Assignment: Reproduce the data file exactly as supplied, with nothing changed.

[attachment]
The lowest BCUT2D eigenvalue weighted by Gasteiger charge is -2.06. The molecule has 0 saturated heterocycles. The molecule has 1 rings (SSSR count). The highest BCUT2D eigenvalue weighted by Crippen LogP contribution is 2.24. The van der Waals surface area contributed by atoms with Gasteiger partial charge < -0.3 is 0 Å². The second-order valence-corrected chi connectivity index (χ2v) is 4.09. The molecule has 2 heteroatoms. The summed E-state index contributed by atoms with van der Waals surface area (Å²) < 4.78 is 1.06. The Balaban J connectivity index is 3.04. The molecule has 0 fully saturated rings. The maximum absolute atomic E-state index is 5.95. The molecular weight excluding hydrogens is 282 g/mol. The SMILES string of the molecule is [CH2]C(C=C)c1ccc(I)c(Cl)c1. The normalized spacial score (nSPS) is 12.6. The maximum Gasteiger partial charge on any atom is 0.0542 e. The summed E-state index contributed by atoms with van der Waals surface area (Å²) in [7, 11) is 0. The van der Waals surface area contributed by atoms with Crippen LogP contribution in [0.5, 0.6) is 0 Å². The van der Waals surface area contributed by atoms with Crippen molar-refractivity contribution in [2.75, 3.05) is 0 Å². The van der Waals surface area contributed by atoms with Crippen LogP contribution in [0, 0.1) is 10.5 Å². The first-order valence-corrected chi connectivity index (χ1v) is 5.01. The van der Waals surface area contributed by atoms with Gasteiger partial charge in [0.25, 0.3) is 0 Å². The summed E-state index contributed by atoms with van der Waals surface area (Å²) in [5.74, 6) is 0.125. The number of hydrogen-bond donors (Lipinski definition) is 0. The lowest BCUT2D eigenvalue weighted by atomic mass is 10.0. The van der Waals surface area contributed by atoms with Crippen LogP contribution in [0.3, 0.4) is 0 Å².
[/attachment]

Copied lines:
The lowest BCUT2D eigenvalue weighted by Gasteiger charge is -2.06. The molecule has 0 saturated heterocycles. The molecule has 1 rings (SSSR count). The highest BCUT2D eigenvalue weighted by Crippen LogP contribution is 2.24. The van der Waals surface area contributed by atoms with Gasteiger partial charge < -0.3 is 0 Å². The second-order valence-corrected chi connectivity index (χ2v) is 4.09. The molecule has 2 heteroatoms. The summed E-state index contributed by atoms with van der Waals surface area (Å²) < 4.78 is 1.06. The Balaban J connectivity index is 3.04. The molecule has 0 fully saturated rings. The maximum absolute atomic E-state index is 5.95. The molecular weight excluding hydrogens is 282 g/mol. The SMILES string of the molecule is [CH2]C(C=C)c1ccc(I)c(Cl)c1. The normalized spacial score (nSPS) is 12.6. The maximum Gasteiger partial charge on any atom is 0.0542 e. The summed E-state index contributed by atoms with van der Waals surface area (Å²) in [7, 11) is 0. The van der Waals surface area contributed by atoms with Crippen LogP contribution in [0.5, 0.6) is 0 Å². The van der Waals surface area contributed by atoms with Crippen molar-refractivity contribution in [2.75, 3.05) is 0 Å². The van der Waals surface area contributed by atoms with Crippen LogP contribution in [0, 0.1) is 10.5 Å². The first-order valence-corrected chi connectivity index (χ1v) is 5.01. The van der Waals surface area contributed by atoms with Gasteiger partial charge in [0.25, 0.3) is 0 Å². The summed E-state index contributed by atoms with van der Waals surface area (Å²) in [5.74, 6) is 0.125. The number of hydrogen-bond donors (Lipinski definition) is 0. The lowest BCUT2D eigenvalue weighted by atomic mass is 10.0. The van der Waals surface area contributed by atoms with Crippen LogP contribution in [0.3, 0.4) is 0 Å².